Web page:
REVIEW: I Kill Giants [2018]

“We’re stronger than we think” While the main creative force behind I Kill Giants is unquestionably screenwriter Joe Kelly (whose limited comic series of the same name alongside artist J.M. Ken Niimura is the basis for his script), director Anders Walter‘s Oscar-winning short Helium shows he’s hardly a stranger to its subject matter. These two […]

REVIEW: Sing Song [2017]

“I’m looking for my eyes in your eyes” For Dutch teenager Jasmine (Georgiefa Boomdijk), her homeland of Suriname (a northeastern South American country) is a footnote. She knows little about it or the mother she and her father Winston (Maurits Delchot) left behind sixteen years previously. He refuses to talk about anything pre-Netherlands so her […]

REVIEW: Revolting Rhymes Part One [2016]

“They’re just stories. You know … for children.” Have you ever listened to a fairy tale and lamented the poor villains simply trying to survive? You hear “Little Red Riding Hood” and think about how the wolf is operating by instinct. He sees a potential meal and using cunning ingenuity does all he can to […]

REVIEW: Paddington 2 [2017]

“Where all your dreams come true” In true children’s book fashion, Paddington’s (Ben Whishaw) continuing adventures in London alongside the Brown family (Hugh Bonneville‘s Henry, Sally Hawkins‘ Mary, Madeleine Harris‘ Judy, Samuel Joslin‘s Jonathan, and Julie Walters‘ Mrs. Bird) would of course stem from something as seemingly innocuous as procuring a birthday present for his […]

REVIEW: Paddington [2014]

“Does anyone know where I can find a home?” I remember reading Michael Bond‘s Paddington Bear books when I was a kid and might have even had a duffle coat-wearing stuffed animal too. But I couldn’t tell you a thing about those stories if you put a gun to my head and asked. I recall […]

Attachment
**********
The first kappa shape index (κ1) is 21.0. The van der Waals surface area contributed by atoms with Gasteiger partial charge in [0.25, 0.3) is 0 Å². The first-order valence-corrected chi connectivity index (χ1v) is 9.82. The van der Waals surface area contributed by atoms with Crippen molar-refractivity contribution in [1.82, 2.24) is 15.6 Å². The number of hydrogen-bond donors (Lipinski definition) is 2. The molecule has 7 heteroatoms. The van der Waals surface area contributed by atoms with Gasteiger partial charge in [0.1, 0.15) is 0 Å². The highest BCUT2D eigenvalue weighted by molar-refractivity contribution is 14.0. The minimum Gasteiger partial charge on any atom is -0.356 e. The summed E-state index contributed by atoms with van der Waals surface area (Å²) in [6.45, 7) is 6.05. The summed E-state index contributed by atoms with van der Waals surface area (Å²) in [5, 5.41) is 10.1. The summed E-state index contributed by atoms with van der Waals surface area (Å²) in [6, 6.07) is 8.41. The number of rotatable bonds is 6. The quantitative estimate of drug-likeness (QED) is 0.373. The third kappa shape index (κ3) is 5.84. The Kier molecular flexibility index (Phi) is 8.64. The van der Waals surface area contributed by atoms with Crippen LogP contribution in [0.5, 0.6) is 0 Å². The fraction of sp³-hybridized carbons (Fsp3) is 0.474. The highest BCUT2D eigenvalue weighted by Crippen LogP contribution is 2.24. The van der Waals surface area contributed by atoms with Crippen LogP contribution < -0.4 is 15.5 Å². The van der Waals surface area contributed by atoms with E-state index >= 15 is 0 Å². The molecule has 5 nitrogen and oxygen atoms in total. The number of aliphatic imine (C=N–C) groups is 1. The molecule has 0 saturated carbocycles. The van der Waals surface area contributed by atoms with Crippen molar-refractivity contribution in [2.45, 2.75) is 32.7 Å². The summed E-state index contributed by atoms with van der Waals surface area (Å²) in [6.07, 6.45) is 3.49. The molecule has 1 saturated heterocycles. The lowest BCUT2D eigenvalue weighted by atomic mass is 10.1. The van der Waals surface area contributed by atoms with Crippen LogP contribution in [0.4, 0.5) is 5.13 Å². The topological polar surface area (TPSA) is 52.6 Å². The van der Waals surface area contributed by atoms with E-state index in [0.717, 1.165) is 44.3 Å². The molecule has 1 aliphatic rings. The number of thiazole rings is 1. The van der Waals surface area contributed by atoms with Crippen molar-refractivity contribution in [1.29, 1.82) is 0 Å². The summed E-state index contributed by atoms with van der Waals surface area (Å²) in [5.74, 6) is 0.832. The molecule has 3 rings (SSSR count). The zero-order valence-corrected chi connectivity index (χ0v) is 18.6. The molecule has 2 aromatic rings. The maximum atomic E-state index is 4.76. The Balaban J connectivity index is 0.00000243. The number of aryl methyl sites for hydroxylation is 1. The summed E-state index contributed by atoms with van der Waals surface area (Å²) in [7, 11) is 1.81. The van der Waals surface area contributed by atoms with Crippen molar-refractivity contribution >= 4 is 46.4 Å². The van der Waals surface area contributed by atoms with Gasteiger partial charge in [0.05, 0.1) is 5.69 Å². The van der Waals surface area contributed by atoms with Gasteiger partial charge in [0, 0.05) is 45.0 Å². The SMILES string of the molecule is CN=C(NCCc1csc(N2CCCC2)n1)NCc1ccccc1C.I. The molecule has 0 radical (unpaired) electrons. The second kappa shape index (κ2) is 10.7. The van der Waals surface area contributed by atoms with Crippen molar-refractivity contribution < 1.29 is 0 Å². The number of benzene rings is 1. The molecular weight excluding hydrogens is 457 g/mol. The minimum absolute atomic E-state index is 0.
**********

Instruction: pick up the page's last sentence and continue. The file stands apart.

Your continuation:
REVIEW: Coco [2017]

“Seize your moment” Disney and Pixar have lately begun to tell more stories that aren’t intrinsically linked to their white male sensibilities (even if they have a tendency to push out voices that should be talking for their characters like Brenda Chapman on Brave). It’s definitely an evolutionary process—one that might actually be helped with […]

REVIEW: Olaf’s Frozen Adventure [2017]

“Tell us yours and we’ll tell you if it’s special enough” A short film like Olaf’s Frozen Adventure epitomizes the law of diminishing returns: for audiences, not Disney. The studio is surely making a ton of merchandise money with little work involved considering the characters are already at their disposal. We’re talking a couple directors, […]

REVIEW: Wonderstruck [2017]

“It’s never the right time” What do a deaf (from birth) girl in 1920s New Jersey and hearing-impaired (due to a recent accident) boy in 1970s Minnesota have in common besides their struggle to communicate? We’ll just have to wait until author/screenwriter Brian Selznick and director Todd Haynes are ready to let us know. In […]

REVIEW: Goodbye Christopher Robin [2017]

“I’ve had enough of making people laugh. I want to make them see.” It begins with a letter—the kind that rips heart from chest. World War II is in full swing and the Milnes (Domhnall Gleeson‘s Alan and Margot Robbie‘s Daphne) are biding their time awaiting word from their son Christopher (Alex Lawther). They know […]

TIFF17 REVIEW: The Breadwinner [2017]

“Everything changes. That’s what stories tell us.” In the Taliban-controlled Afghan city of Kabul, Nora Twomey‘s debut film as sole director (she co-helmed Oscar nominee The Secret of Kells) depicts an eleven-year old girl facing the futility her future inevitably holds. Adapted by Anita Doron from the award-winning novel by Deborah Ellis, The Breadwinner delivers […]

REVIEW: Despicable Me 3 [2017]

“I love the combination of Gummy Bears and meat” You have to give Illumination credit because they chose to cultivate an animated niche able to set them apart from Pixar rather than simply seek to copy their blueprint. Their path brings them closer to Dreamworks and yet we can still pick out the difference because […]